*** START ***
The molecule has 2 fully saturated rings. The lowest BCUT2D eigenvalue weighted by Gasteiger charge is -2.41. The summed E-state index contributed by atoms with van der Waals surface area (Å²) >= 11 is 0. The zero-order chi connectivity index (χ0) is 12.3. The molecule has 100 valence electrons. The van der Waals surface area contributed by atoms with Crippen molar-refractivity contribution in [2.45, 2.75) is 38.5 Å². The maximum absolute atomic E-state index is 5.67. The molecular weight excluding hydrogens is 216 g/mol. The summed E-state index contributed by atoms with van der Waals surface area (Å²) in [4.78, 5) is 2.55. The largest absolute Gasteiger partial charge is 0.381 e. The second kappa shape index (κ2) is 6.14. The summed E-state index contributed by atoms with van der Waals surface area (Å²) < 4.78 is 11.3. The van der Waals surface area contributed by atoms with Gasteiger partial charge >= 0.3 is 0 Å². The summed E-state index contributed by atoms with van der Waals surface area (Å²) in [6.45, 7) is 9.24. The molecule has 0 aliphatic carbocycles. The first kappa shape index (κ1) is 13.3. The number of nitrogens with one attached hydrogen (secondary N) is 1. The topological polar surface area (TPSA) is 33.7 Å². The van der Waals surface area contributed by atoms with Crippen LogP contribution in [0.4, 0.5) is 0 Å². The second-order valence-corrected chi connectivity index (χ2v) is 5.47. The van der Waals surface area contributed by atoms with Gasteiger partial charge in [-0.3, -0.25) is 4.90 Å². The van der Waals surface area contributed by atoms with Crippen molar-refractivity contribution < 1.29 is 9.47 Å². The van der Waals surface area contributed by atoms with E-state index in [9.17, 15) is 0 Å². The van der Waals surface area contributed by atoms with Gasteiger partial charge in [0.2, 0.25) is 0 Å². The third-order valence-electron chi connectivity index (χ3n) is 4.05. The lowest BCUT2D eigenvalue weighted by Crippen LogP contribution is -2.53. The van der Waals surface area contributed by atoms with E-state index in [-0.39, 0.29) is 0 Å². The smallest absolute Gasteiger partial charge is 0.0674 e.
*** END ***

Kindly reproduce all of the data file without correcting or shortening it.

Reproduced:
The molecule has 2 fully saturated rings. The lowest BCUT2D eigenvalue weighted by Gasteiger charge is -2.41. The summed E-state index contributed by atoms with van der Waals surface area (Å²) >= 11 is 0. The zero-order chi connectivity index (χ0) is 12.3. The molecule has 100 valence electrons. The van der Waals surface area contributed by atoms with Crippen molar-refractivity contribution in [2.45, 2.75) is 38.5 Å². The maximum absolute atomic E-state index is 5.67. The molecular weight excluding hydrogens is 216 g/mol. The summed E-state index contributed by atoms with van der Waals surface area (Å²) in [4.78, 5) is 2.55. The largest absolute Gasteiger partial charge is 0.381 e. The second kappa shape index (κ2) is 6.14. The summed E-state index contributed by atoms with van der Waals surface area (Å²) < 4.78 is 11.3. The van der Waals surface area contributed by atoms with Gasteiger partial charge >= 0.3 is 0 Å². The summed E-state index contributed by atoms with van der Waals surface area (Å²) in [6.45, 7) is 9.24. The molecule has 0 aliphatic carbocycles. The first kappa shape index (κ1) is 13.3. The number of nitrogens with one attached hydrogen (secondary N) is 1. The topological polar surface area (TPSA) is 33.7 Å². The van der Waals surface area contributed by atoms with Crippen LogP contribution in [0.4, 0.5) is 0 Å². The second-order valence-corrected chi connectivity index (χ2v) is 5.47. The van der Waals surface area contributed by atoms with Gasteiger partial charge in [-0.3, -0.25) is 4.90 Å². The van der Waals surface area contributed by atoms with Crippen molar-refractivity contribution < 1.29 is 9.47 Å². The van der Waals surface area contributed by atoms with E-state index in [9.17, 15) is 0 Å². The van der Waals surface area contributed by atoms with Gasteiger partial charge in [0.2, 0.25) is 0 Å². The third-order valence-electron chi connectivity index (χ3n) is 4.05. The lowest BCUT2D eigenvalue weighted by Crippen LogP contribution is -2.53. The van der Waals surface area contributed by atoms with E-state index in [-0.39, 0.29) is 0 Å². The smallest absolute Gasteiger partial charge is 0.0674 e.